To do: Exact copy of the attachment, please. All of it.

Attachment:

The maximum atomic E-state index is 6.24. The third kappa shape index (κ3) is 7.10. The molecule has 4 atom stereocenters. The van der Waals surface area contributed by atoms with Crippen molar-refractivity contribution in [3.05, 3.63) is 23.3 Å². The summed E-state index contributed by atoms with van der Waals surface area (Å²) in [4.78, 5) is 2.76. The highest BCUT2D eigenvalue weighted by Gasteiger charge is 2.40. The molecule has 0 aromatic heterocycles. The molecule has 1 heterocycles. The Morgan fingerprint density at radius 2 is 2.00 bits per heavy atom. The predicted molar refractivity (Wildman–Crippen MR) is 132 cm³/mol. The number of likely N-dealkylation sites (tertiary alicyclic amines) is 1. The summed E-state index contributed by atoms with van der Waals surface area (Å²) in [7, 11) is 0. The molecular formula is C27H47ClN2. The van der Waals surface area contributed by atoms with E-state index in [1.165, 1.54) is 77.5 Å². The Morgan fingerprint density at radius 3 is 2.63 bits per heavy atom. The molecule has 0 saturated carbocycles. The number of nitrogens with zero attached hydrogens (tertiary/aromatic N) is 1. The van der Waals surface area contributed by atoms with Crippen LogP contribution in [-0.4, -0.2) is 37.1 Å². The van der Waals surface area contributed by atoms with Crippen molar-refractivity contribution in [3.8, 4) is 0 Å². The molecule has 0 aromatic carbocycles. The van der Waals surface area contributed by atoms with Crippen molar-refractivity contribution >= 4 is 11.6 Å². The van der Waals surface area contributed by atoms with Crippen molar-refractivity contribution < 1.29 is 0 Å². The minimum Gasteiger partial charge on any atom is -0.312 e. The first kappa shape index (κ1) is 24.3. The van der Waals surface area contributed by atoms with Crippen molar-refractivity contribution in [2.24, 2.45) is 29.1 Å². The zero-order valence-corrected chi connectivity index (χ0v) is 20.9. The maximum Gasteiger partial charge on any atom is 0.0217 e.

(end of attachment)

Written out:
The maximum atomic E-state index is 6.24. The third kappa shape index (κ3) is 7.10. The molecule has 4 atom stereocenters. The van der Waals surface area contributed by atoms with Crippen molar-refractivity contribution in [3.05, 3.63) is 23.3 Å². The summed E-state index contributed by atoms with van der Waals surface area (Å²) in [4.78, 5) is 2.76. The highest BCUT2D eigenvalue weighted by Gasteiger charge is 2.40. The molecule has 0 aromatic heterocycles. The molecule has 1 heterocycles. The Morgan fingerprint density at radius 2 is 2.00 bits per heavy atom. The predicted molar refractivity (Wildman–Crippen MR) is 132 cm³/mol. The number of likely N-dealkylation sites (tertiary alicyclic amines) is 1. The summed E-state index contributed by atoms with van der Waals surface area (Å²) in [7, 11) is 0. The molecular formula is C27H47ClN2. The van der Waals surface area contributed by atoms with E-state index in [1.165, 1.54) is 77.5 Å². The Morgan fingerprint density at radius 3 is 2.63 bits per heavy atom. The molecule has 0 saturated carbocycles. The number of nitrogens with zero attached hydrogens (tertiary/aromatic N) is 1. The van der Waals surface area contributed by atoms with Crippen LogP contribution in [-0.4, -0.2) is 37.1 Å². The van der Waals surface area contributed by atoms with Crippen molar-refractivity contribution in [3.8, 4) is 0 Å². The molecule has 0 aromatic carbocycles. The van der Waals surface area contributed by atoms with Crippen molar-refractivity contribution >= 4 is 11.6 Å². The van der Waals surface area contributed by atoms with Crippen molar-refractivity contribution < 1.29 is 0 Å². The minimum Gasteiger partial charge on any atom is -0.312 e. The first kappa shape index (κ1) is 24.3. The van der Waals surface area contributed by atoms with Crippen molar-refractivity contribution in [2.24, 2.45) is 29.1 Å². The zero-order valence-corrected chi connectivity index (χ0v) is 20.9. The maximum Gasteiger partial charge on any atom is 0.0217 e.